NASCAR roundtable – In 10 classes who has been the biggest snub in NASCAR Hall of Fame history

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The NASCAR Hall of Fame just wrapped up its voting for its five inductees for the 2019 class, and we noticed there are some worthy nominees who have yet to hear their names called.

Our experts have each selected one individual who has been overlooked for far too long.

Who has been the biggest snub in NASCAR Hall of Fame history thus far?

Mike Clay, ESPN: Dale Earnhardt won 44 races and four of his championships with Kirk Shelmerdine operating as his crew chief. The Philadelphia native was the youngest crew chief to win a race and to win a championship and also called the shots for Ricky Rudd, James Hylton and then-driver Richard Childress. Shelmerdine went on to compete as a driver at the highest level, and his career included a trio of ARCA wins. He should be in.

Ricky Craven, ESPN NASCAR analyst: Few drivers have shown an ability to wring speed out of a race car the way Buddy Baker did on NASCAR’s largest racetracks. His 19 Cup wins fall far short of the totals of Bobby Allison, Cale Yarborough and Darrell Waltrip, but each of those Hall of Farmers would confirm Baker was among the best when they competed at the fastest of NASCAR tracks. Of the more than 30 seasons Baker competed in NASCAR’s top series, he ran the full schedule only three times. One can only imagine how strong his numbers would have been and the potential for championships had Baker been given the full-time support during the prime of his career. Baker’s contributions extend from the driver seat to the TV booth and include years of radio contributions. He was a larger-than-life personality of endless racing stories that bridge the early days of this sport to the modern era. Buddy Baker will be in the Hall of Fame, and it’s my hope that it is sooner rather than later.

Ryan McGee, ESPN senior writer: Not only is Smokey Yunick not in the NASCAR Hall of Fame but he’s never even been nominated! He’s arguably (and it’s not a tough argument) the greatest race mechanic to ever turn a wrench. No fewer than nine current Hall of Famers won races in cars Smokey built and/or owned. Some point to his legendary feuding with his Daytona neighbors, the France family, as the reason he has never appeared on the ballot. I don’t know what the reason is, but whatever the cause of the oversight, it’s wrong.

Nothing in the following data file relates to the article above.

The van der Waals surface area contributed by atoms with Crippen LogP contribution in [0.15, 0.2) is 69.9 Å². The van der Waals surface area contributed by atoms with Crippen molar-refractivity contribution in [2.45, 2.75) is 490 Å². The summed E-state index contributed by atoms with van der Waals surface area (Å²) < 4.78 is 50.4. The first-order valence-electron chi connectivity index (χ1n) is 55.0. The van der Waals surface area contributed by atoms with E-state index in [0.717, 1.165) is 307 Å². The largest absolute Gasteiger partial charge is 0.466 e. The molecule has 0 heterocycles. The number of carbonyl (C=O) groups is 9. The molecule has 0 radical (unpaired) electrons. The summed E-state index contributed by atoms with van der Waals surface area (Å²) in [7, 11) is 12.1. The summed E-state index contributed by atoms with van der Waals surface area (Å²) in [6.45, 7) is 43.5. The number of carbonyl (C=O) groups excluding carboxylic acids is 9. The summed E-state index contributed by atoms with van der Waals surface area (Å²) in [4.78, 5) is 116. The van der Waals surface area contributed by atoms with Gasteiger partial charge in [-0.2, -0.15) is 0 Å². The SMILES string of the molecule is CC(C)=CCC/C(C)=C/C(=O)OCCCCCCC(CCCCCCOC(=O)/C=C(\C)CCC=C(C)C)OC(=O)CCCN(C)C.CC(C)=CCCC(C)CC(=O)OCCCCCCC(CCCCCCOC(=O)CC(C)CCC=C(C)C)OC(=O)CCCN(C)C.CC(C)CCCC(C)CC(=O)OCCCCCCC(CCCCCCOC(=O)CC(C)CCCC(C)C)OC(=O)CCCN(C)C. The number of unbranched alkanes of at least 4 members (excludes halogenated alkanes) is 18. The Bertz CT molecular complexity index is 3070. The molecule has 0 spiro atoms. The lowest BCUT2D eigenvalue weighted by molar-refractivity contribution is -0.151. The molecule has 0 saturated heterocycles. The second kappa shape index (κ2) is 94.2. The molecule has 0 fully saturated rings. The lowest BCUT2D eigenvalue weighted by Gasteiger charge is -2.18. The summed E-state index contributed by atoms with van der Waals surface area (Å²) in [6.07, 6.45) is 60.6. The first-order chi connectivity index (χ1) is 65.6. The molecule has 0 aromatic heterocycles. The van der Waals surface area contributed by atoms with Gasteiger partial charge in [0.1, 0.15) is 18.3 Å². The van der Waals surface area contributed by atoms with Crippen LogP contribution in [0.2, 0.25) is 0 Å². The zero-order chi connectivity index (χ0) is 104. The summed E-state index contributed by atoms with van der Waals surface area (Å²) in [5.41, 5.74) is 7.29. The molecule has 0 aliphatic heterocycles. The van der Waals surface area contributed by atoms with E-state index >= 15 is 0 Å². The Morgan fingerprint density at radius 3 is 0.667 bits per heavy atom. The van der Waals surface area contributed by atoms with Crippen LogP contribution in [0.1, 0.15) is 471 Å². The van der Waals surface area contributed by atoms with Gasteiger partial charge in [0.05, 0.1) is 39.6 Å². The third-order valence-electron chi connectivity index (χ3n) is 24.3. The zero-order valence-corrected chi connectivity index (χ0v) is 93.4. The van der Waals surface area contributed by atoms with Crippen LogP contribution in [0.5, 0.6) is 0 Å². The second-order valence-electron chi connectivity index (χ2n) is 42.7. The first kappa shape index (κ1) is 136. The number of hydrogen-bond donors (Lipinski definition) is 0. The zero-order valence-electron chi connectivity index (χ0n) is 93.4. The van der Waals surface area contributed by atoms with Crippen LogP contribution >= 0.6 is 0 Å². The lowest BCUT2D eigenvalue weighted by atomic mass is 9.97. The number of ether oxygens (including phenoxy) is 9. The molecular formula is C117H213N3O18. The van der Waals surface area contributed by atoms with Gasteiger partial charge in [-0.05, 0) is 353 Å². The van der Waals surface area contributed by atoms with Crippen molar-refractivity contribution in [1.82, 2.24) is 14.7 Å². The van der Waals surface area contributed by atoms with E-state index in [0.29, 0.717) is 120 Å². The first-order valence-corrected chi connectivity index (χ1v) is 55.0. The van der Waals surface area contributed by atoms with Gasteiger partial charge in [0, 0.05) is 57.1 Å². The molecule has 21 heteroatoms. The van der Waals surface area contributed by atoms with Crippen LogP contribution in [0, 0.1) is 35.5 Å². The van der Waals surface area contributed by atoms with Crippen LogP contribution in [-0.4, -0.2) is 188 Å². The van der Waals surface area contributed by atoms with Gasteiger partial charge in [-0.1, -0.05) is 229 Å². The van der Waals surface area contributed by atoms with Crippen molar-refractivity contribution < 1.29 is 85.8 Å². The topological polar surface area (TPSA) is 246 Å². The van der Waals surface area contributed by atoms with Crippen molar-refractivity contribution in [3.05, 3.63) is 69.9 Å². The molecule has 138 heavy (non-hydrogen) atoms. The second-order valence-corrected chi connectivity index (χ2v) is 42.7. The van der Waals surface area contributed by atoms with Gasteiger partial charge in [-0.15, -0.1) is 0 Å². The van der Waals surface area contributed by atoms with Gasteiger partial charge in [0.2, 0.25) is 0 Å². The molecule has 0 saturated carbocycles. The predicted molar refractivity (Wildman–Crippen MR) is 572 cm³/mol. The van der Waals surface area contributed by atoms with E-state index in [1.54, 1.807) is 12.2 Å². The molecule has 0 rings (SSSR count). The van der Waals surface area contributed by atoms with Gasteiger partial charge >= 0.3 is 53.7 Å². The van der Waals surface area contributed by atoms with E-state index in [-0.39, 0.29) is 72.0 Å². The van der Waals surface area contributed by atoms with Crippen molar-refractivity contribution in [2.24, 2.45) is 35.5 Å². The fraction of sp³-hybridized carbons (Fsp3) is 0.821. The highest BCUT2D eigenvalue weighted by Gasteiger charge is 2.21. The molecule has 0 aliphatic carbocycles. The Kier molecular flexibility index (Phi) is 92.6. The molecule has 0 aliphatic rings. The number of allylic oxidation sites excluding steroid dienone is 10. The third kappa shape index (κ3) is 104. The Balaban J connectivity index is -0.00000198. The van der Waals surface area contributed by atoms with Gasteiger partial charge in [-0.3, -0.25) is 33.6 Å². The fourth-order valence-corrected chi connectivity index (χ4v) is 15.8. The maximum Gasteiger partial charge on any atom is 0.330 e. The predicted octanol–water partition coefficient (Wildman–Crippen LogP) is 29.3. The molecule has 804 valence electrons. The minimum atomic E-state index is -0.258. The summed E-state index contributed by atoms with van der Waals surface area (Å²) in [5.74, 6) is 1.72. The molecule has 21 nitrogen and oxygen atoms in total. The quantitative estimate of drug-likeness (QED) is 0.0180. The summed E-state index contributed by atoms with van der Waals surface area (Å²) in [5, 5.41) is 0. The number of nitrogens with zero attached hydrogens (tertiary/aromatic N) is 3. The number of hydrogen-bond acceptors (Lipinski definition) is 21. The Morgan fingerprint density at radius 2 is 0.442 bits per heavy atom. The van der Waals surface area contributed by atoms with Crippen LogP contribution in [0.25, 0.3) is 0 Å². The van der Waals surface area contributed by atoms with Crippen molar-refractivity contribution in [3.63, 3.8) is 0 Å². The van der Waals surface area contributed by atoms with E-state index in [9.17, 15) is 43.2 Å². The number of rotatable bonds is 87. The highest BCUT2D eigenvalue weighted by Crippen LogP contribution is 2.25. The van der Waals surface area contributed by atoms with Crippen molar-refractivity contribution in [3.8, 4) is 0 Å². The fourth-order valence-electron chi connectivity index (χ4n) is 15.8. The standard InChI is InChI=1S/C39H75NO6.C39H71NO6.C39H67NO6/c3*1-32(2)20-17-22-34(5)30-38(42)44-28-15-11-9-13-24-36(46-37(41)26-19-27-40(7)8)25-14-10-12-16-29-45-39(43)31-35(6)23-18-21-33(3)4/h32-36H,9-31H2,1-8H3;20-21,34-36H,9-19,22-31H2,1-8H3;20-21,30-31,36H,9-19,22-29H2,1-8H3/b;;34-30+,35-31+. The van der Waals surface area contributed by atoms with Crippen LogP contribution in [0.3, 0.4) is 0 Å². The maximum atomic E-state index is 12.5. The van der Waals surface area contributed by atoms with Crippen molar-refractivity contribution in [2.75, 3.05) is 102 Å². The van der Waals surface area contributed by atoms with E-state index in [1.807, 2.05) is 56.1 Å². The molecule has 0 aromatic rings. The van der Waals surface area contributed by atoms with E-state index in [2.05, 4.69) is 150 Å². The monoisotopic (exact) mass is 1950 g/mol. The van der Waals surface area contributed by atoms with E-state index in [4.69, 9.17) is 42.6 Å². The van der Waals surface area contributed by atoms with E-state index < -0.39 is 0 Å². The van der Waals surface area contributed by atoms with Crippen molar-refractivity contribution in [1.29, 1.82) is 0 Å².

Alisha Miller, ESPN.com: Buddy Baker, nicknamed the “Gentle Giant” for his 6-foot-6 stature, has been a “holdover” for the past couple of Hall of Fame classes. He’s a 19-time Cup winner who appears to just miss the cut, and it’s time he stops being overlooked. His 33-year career that spans breaking speed records on the longer racetracks combined with his contributions to the sport as a broadcaster make him a fine candidate to be considering among the sport’s elite. “Not many drivers can say they’ve won at NASCAR’s big four tracks during my era — Charlotte, Darlington [S.C.], Daytona and Talladega — so I feel real special about being among those who can,” Baker said at his International Motorsports Hall of Fame induction in 1997.

Scott Page, Jayski editor: Buddy Baker checks all the boxes for an inductee. He drove in the Cup series for more than 30 years. While he never won a championship, he won 19 races, including the Daytona 500, Southern 500 at Darlington and World 600 at Charlotte. After getting out of the driver’s seat, he moved to the TV booth and then on to radio, covering NASCAR and becoming a fan favorite. He will have to be considered one of the favorites next year.

Bob Pockrass, ESPN.com: A.J. Foyt won seven Cup races, including a Daytona 500, and posted 29 top-5s in 128 starts. When the baddest of all badasses competes in your series, it automatically elevates it with the fans, and should elevate him to the Hall of Fame. His qualifying for the first Brickyard 400 was one of the top storylines that weekend and helped ease any angst from the IndyCar faithful about stock cars gracing that hallowed ground.

Scott Symmes, ESPN.com: Because most people focus on his iron-man streak, Ricky Rudd‘s stellar consistency often gets overlooked. The 23-time Cup winner finished in the top 10 in the standings a whopping 19 times (more times than Hall of Famers Terry Labonte, Mark Martin and Rusty Wallace), and he recorded 374 top-10 finishes. The length of his career, which included parts of four decades, might compel some to give him the dreaded “compiler” label, but that’s underselling his résumé. Rudd’s overall numbers put him on par with many who have already been enshrined.

Matt Willis, ESPN Stats & Information: With Jack Roush and Roger Penske going into the Hall in 2019, Joe Gibbs should follow closely behind, but the pick I’m most passionate about is Smokey Yunick. One of the early characters of NASCAR, Yunick was a pioneer in many technological developments, continuously pushing the envelope and forcing NASCAR to make rule changes just to keep up with him. He’s a Rickey Henderson-esque character in that you never know what stories are true, what’s fiction and how much has been exaggerated, but his legendary status is part of NASCAR lore and more than enough for him to be enshrined.



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